Bacon

Bacon

4.7 32
by Richard William Church
     
 

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An 1884 biography of Bacon which reveals not just the genius but the whole, imperfect man.See more details below

Overview

An 1884 biography of Bacon which reveals not just the genius but the whole, imperfect man.

Product Details

ISBN-13:
2940024474150
Publisher:
Harper & Brothers Publishers
Sold by:
Barnes & Noble
Format:
NOOK Book
File size:
0 MB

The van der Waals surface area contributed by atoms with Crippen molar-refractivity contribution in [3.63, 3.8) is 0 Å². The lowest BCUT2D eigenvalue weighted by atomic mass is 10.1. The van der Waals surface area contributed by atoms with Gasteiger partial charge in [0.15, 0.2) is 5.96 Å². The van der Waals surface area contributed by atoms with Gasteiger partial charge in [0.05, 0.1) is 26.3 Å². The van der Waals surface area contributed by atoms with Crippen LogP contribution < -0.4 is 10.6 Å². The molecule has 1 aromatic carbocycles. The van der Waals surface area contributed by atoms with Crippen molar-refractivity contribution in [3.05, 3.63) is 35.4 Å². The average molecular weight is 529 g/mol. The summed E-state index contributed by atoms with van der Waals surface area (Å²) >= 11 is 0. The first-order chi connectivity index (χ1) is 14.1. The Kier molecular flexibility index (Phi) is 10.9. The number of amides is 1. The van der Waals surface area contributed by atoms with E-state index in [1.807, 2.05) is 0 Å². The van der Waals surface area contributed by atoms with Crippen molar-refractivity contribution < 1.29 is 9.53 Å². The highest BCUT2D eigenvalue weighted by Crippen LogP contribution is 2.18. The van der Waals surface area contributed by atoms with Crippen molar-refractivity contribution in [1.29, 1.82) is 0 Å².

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CHAPTER HI. BACON AND JAMES i. Bacon's life was a double one. There was the life of high thinking, of disinterested aims, of genuine enthusiasm, of genuine desire to delight and benefit mankind, by opening new paths to wonder and knowledge and power. And there was the put on and worldly life, the life of supposed necessities for the provision of daily bread, the life of ambition and self-seeking, which he followed, not without interest and satisfaction, but at bottom because he thought he must must be a great man, must be rich, must live in the favour of the great, because without it his great designs could not be accomplished. His original plan of life was disclosed in his letter to Lord Burghley : to get some office with an assured income and not much work, and then to devote the best of his time to his own subjects. But this, if it was really his plan, was gradually changed : first, because he could not get such a place; and next because his connection with Essex, the efforts to gain him the Attorney's place, and the use which the Queen made of him after Essex could do no more for him, drew him more and more into public work, and specially the career of the law. We know that he would not bypreference have chosen the law, and did not feel that his vocation lay that way. But it was the only way open to him for mending his fortunes. And so the two lives went on side by side, the worldly one he would have said, the practical one often interfering with the life of thought and discovery, and partly obscuring it, but yet always leaving it paramount in his own mind. His dearest and most cherished ideas, the thoughts with which he was most at home and happiest, his deepest andtruest ambitions, were those of an enthusiastic and romantic believer in a great discovery just within hi...

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